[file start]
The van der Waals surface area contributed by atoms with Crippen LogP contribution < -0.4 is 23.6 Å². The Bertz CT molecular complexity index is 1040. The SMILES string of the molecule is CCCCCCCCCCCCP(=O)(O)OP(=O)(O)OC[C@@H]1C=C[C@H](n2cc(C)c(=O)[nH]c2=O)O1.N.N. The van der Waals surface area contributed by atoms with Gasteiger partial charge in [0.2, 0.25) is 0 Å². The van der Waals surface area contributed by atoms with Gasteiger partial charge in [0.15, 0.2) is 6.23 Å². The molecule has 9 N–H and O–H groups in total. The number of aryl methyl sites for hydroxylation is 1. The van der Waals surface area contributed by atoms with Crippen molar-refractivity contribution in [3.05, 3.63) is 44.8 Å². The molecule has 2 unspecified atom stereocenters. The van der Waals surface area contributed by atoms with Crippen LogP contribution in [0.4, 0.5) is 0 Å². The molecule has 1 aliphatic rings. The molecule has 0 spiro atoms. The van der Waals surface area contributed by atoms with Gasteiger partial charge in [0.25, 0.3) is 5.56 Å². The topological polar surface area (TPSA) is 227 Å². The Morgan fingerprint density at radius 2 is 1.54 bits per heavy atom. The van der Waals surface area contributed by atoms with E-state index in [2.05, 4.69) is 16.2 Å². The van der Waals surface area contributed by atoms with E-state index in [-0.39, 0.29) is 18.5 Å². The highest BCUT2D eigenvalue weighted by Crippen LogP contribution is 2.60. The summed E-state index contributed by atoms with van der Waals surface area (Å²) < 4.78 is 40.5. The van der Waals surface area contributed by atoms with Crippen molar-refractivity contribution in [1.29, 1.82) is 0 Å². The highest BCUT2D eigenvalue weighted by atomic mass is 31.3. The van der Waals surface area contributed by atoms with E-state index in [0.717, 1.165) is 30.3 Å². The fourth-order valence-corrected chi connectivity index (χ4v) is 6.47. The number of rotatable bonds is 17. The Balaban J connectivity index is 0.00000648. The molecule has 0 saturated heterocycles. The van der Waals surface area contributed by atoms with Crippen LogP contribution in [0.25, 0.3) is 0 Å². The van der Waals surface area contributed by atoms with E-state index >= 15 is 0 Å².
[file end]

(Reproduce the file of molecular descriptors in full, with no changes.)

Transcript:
The van der Waals surface area contributed by atoms with Crippen LogP contribution < -0.4 is 23.6 Å². The Bertz CT molecular complexity index is 1040. The SMILES string of the molecule is CCCCCCCCCCCCP(=O)(O)OP(=O)(O)OC[C@@H]1C=C[C@H](n2cc(C)c(=O)[nH]c2=O)O1.N.N. The van der Waals surface area contributed by atoms with Gasteiger partial charge in [0.2, 0.25) is 0 Å². The van der Waals surface area contributed by atoms with Gasteiger partial charge in [0.15, 0.2) is 6.23 Å². The molecule has 9 N–H and O–H groups in total. The number of aryl methyl sites for hydroxylation is 1. The van der Waals surface area contributed by atoms with Crippen molar-refractivity contribution in [3.05, 3.63) is 44.8 Å². The molecule has 2 unspecified atom stereocenters. The van der Waals surface area contributed by atoms with Crippen LogP contribution in [0.4, 0.5) is 0 Å². The molecule has 1 aliphatic rings. The molecule has 0 spiro atoms. The van der Waals surface area contributed by atoms with Gasteiger partial charge in [0.25, 0.3) is 5.56 Å². The topological polar surface area (TPSA) is 227 Å². The Morgan fingerprint density at radius 2 is 1.54 bits per heavy atom. The van der Waals surface area contributed by atoms with E-state index in [2.05, 4.69) is 16.2 Å². The van der Waals surface area contributed by atoms with E-state index in [-0.39, 0.29) is 18.5 Å². The highest BCUT2D eigenvalue weighted by Crippen LogP contribution is 2.60. The summed E-state index contributed by atoms with van der Waals surface area (Å²) < 4.78 is 40.5. The van der Waals surface area contributed by atoms with Crippen molar-refractivity contribution in [1.29, 1.82) is 0 Å². The highest BCUT2D eigenvalue weighted by atomic mass is 31.3. The van der Waals surface area contributed by atoms with E-state index in [0.717, 1.165) is 30.3 Å². The fourth-order valence-corrected chi connectivity index (χ4v) is 6.47. The number of rotatable bonds is 17. The Balaban J connectivity index is 0.00000648. The molecule has 0 saturated heterocycles. The van der Waals surface area contributed by atoms with Crippen LogP contribution in [0.25, 0.3) is 0 Å². The van der Waals surface area contributed by atoms with E-state index >= 15 is 0 Å².